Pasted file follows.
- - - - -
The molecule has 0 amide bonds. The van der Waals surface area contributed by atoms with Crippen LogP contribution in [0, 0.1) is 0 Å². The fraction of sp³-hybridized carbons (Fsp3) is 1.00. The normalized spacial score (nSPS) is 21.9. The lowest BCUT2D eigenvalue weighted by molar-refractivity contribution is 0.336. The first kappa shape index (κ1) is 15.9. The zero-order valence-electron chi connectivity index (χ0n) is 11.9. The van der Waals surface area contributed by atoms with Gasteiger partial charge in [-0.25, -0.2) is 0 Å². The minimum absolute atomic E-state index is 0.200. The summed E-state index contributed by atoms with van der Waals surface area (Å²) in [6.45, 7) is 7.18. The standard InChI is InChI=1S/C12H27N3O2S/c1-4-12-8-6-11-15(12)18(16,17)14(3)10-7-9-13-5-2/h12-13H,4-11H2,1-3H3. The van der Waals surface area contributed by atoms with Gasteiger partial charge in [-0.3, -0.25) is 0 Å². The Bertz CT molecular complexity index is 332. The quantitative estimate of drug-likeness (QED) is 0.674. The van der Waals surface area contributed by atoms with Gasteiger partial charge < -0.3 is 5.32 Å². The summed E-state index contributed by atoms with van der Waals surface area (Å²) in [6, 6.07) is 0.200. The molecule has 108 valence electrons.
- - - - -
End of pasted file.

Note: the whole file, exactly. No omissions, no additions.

The molecule has 0 amide bonds. The van der Waals surface area contributed by atoms with Crippen LogP contribution in [0, 0.1) is 0 Å². The fraction of sp³-hybridized carbons (Fsp3) is 1.00. The normalized spacial score (nSPS) is 21.9. The lowest BCUT2D eigenvalue weighted by molar-refractivity contribution is 0.336. The first kappa shape index (κ1) is 15.9. The zero-order valence-electron chi connectivity index (χ0n) is 11.9. The van der Waals surface area contributed by atoms with Gasteiger partial charge in [-0.25, -0.2) is 0 Å². The minimum absolute atomic E-state index is 0.200. The summed E-state index contributed by atoms with van der Waals surface area (Å²) in [6.45, 7) is 7.18. The standard InChI is InChI=1S/C12H27N3O2S/c1-4-12-8-6-11-15(12)18(16,17)14(3)10-7-9-13-5-2/h12-13H,4-11H2,1-3H3. The van der Waals surface area contributed by atoms with Gasteiger partial charge in [-0.3, -0.25) is 0 Å². The Bertz CT molecular complexity index is 332. The quantitative estimate of drug-likeness (QED) is 0.674. The van der Waals surface area contributed by atoms with Gasteiger partial charge < -0.3 is 5.32 Å². The summed E-state index contributed by atoms with van der Waals surface area (Å²) in [6, 6.07) is 0.200. The molecule has 108 valence electrons.